*Starred Review* Although the literature on human-animal relations is enormous, it is very surprising that this work appears to be the first English-language encyclopedia solely devoted to this rich topic. (A single-volume Russian-language work was published several years ago.) Containing more than 350 essays, which range in length from 500 to 5,000 words, this work covers a vast range of topics including Animal monsters in film, Animals in war, Birdsong and human speech, Children and animals, Dolphin mythology, Great apes and language research, Political rights of animals, and Rabies, to name just a few. Editor Bekoff, who also edited The Encyclopedia of Animal Behavior (Greenwood, 2005), should be commended for including such important but not easy-to-locate topics as metaphors about animals and a listing of specific health benefits resulting from human contact with animals. The contributors include prominent authors, such as primatologist Jane Goodall and elephant-expert Cynthia Moss, as well as a host of other academics, researchers, and animal-welfare and care specialists. Content is organized under more than 40 broad topics, from Animal assistance to humans to Zoos and aquariums. Within these topics are numerous A–Z subentries, with the most appearing under Conservation and environment and Culture, religion, and belief systems. An alphabetical list of entries and subentries at the beginning of each volume offers a helpful overview of the entire set. Each entry includes a bibliography of print and Web resources. Black-and-white photographs are interspersed throughout the text, and some lovely color plates are inserted in the middle of each volume. Cross-references along with the alphabetical list of entries noted above and a “List of Entries That Feature Specific Animals” provide easy navigation across the four volumes. The index is superb, with main entries appearing in boldface type. A chronology of historical events in animal protection is found in an appendix. A minor quibble: the bibliography of print and Web sources would have benefited from annotations. This encyclopedia is an outstanding ready reference and also first-stop reference source for students, researchers, and general readers. Highly recommended for academic and large public libraries. This title is also available as an e-book. --Donald Altschiller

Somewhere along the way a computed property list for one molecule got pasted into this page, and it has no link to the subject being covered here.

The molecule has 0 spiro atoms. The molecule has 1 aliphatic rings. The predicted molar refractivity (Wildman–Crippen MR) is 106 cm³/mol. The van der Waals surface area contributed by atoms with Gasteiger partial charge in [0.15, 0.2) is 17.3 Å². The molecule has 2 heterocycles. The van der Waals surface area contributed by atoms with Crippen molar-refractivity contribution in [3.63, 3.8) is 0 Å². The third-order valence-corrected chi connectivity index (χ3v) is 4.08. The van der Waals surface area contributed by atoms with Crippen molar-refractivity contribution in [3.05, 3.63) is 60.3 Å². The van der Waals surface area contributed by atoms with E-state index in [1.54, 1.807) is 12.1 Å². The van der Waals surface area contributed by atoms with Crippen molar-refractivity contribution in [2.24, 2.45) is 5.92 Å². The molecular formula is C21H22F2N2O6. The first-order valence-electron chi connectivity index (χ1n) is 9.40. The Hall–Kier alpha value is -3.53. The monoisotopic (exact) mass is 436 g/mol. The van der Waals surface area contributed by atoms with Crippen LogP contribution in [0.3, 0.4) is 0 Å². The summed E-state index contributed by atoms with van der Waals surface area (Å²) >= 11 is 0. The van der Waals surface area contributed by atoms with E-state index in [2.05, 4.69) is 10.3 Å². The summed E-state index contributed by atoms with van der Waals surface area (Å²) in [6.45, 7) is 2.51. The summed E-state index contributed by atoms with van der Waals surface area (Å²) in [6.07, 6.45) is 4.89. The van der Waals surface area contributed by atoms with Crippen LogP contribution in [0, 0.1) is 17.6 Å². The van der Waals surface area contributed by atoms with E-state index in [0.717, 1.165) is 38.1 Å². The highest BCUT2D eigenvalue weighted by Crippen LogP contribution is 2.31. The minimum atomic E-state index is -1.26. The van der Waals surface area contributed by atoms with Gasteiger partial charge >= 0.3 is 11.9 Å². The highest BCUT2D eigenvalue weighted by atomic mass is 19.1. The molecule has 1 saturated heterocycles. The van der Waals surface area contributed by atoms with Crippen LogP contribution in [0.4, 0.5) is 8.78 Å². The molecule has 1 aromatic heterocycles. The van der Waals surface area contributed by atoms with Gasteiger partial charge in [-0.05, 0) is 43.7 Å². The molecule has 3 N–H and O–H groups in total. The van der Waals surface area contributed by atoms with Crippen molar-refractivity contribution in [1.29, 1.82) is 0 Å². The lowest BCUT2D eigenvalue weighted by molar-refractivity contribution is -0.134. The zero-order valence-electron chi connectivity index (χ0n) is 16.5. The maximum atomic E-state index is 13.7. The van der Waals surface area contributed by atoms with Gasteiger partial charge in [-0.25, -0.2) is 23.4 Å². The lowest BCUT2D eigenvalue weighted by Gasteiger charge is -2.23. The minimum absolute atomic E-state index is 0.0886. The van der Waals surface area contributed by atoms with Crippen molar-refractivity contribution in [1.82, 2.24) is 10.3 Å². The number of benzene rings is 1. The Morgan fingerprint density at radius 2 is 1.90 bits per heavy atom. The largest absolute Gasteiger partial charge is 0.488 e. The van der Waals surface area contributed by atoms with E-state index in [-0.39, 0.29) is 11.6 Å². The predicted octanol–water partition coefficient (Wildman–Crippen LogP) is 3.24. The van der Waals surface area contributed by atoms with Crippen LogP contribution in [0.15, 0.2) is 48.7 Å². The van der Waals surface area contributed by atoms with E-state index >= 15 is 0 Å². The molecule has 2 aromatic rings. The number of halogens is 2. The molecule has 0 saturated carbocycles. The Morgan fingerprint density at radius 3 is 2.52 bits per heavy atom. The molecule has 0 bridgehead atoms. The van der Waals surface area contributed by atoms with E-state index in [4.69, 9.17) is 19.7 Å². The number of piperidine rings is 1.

"This set is no limited regional offering but assumes a global perspective in surveying human connections with animals, with sections offering topics as diverse as analysis of animal assistance to humans to issues of ethics, animal treatment and welfare, and habitat challenges around the world. Both wild and domesticated animals are presented, with numerous sidebars of information, charts, and bibliographic references providing information key to any college-level collection strong in animal welfare, ecology and natural history, or veterinary management. The subject matter and scope are unparalleled."
"Although the literature on human-animal relations is enormous, it is very surprising that this work appears to be the first English-language encyclopedia solely devoted to this rich topic…..Bekoff….should be commended for including such important but not easy-to-locate topics as metaphors about animals and a listing of specific health benefits resulting from human contact with animals….This encyclopedia is an outstanding ready reference and also first-stop reference source for students, researchers, and general readers. Highly recommended for academic and large public libraries."
Booklist, Starred Review